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How to Avoid Getting Gmail's New Suspicious Account Activity Alert


Your credit card company calls you when unusual transactions get posted to your account, and now Google does the same in Gmail. A new security feature alerts you when it detects "suspicious activity" in your Gmail account based on the IP addresses accessing it.

For example, if you've usually got a few Gmail sessions open from IP addresses in the U.S.—one from your mobile device, one from your computer at home, and one from your computer at work—and someone in Poland logs in, you'll see this alert:


A few Gmail users have already gotten this warning when logging into their computer remotely, or after traveling. In the alert, if you click on Show details and preferences link you can remotely sign out Gmail sessions you didn't initiate—and then promptly change your password—or you can just click on Ignore to dismiss the message.

Since summer of 2008, Gmail has offered an Account Activity monitoring tool which shows what IP addresses are accessing what Gmail services (POP, browser, mobile, etc.) and lets you end any session remotely. (At the very bottom of your Gmail page, click on the details link to see a list of all the active Gmail sessions that are open.) Now Google's algorithm detects unexpected variations in that IP data to detect unusual activity. To keep you from worrying that they're tracking your every move, they say the location information is for a general area:

While we don't have the capability to determine the specific location from which an account is accessed, a login appearing to come from one country and occurring a few hours after a login from another country may trigger an alert.

While the suspicious account activity alert is helpful, it only kicks in AFTER a potential intruder has accessed your account. Rather than wait for the scary red alert, lock down your Web mail now. Whether or not you use Gmail, here's how:

  • Choose a strong password. Your webmail password should be hard for others to guess, involve numbers, letters, AND symbols, and should be different from the passwords you use for any other service. Change it up every few months, especially after you log on at a public computer or on an open network, and don't use you or your spouse's birthday or your kid's name. That'll be the first password an account cracker will try.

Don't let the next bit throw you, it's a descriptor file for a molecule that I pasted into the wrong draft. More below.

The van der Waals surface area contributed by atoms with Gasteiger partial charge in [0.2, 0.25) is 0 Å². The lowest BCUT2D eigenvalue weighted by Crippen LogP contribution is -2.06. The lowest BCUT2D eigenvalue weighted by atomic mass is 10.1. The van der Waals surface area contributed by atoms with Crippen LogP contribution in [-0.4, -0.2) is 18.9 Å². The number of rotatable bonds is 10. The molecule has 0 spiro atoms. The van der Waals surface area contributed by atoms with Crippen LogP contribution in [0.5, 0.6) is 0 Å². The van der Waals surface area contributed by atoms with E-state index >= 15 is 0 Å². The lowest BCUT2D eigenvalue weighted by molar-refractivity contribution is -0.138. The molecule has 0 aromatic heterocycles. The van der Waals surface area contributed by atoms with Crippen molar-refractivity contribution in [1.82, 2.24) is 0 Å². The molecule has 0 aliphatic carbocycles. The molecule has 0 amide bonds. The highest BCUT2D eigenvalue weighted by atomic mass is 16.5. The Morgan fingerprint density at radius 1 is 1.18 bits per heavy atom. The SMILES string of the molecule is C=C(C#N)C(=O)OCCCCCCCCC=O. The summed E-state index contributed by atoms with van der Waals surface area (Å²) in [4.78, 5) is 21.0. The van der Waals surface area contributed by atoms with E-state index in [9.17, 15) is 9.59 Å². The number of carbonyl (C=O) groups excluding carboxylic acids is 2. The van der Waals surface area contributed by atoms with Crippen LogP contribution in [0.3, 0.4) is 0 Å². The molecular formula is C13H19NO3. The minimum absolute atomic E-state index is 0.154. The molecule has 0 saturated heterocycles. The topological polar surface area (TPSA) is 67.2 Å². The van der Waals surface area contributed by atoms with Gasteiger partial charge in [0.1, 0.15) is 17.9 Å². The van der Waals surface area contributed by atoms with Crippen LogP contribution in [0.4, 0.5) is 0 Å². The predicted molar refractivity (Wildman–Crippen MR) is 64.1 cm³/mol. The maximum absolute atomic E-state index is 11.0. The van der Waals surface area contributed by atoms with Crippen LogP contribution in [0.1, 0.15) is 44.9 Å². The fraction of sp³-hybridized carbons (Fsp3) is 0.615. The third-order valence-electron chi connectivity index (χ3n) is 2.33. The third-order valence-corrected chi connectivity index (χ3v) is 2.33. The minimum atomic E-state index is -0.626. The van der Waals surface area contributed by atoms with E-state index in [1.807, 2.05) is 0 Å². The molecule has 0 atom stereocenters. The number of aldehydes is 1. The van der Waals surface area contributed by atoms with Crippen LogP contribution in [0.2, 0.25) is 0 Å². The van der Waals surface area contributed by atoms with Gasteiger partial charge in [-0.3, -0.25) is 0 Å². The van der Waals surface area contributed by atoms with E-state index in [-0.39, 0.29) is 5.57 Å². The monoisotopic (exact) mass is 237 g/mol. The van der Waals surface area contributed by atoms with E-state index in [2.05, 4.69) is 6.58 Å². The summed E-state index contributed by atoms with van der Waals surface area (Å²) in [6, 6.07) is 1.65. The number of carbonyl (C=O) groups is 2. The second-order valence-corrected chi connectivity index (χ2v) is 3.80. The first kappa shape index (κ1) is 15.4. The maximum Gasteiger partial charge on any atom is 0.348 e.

• Always use https. Most webmail services offer an https connection, but not all of them default to it like Gmail. Add that s after the http to encrypt your webmail session, especially on an open network like at the airport or coffee shop.
  • Double-check your alternate email address. Most email services let you associate a secondary email address with your account so you can recover your password if need be. Make sure that secondary email address is set and that it's a valid, active account. A Twitter employee's Gmail account got hacked because the secondary email account had been closed, so the intruder registered it, triggered a password recovery email, and got in.  To make sure you don't get locked out of your Google account, you can associate your phone number with the account to verify your identity via SMS or voice call. Here's how to set your recovery email address and/or phone number on your Google account.

Suspicious activity alerts is the latest in a string of security-related Gmail features Google's added over the last couple of years. In addition to remote logoff and session monitoring, they recently made https the default connection setting.

Of course, the focus on security is self-serving: Google must prove the cloud is a secure place to store your information to convince enterprise users to ditch Microsoft Office for Google Apps, and all it takes is a few stories of account break-ins like Twitter's to make those customers gun shy.

But when you think about it, Google knowing when someone's logged into your account from an "unusual" location might make you feel more uncomfortable than safe. At least it's a small way users know everything Google knows about our comings and goings.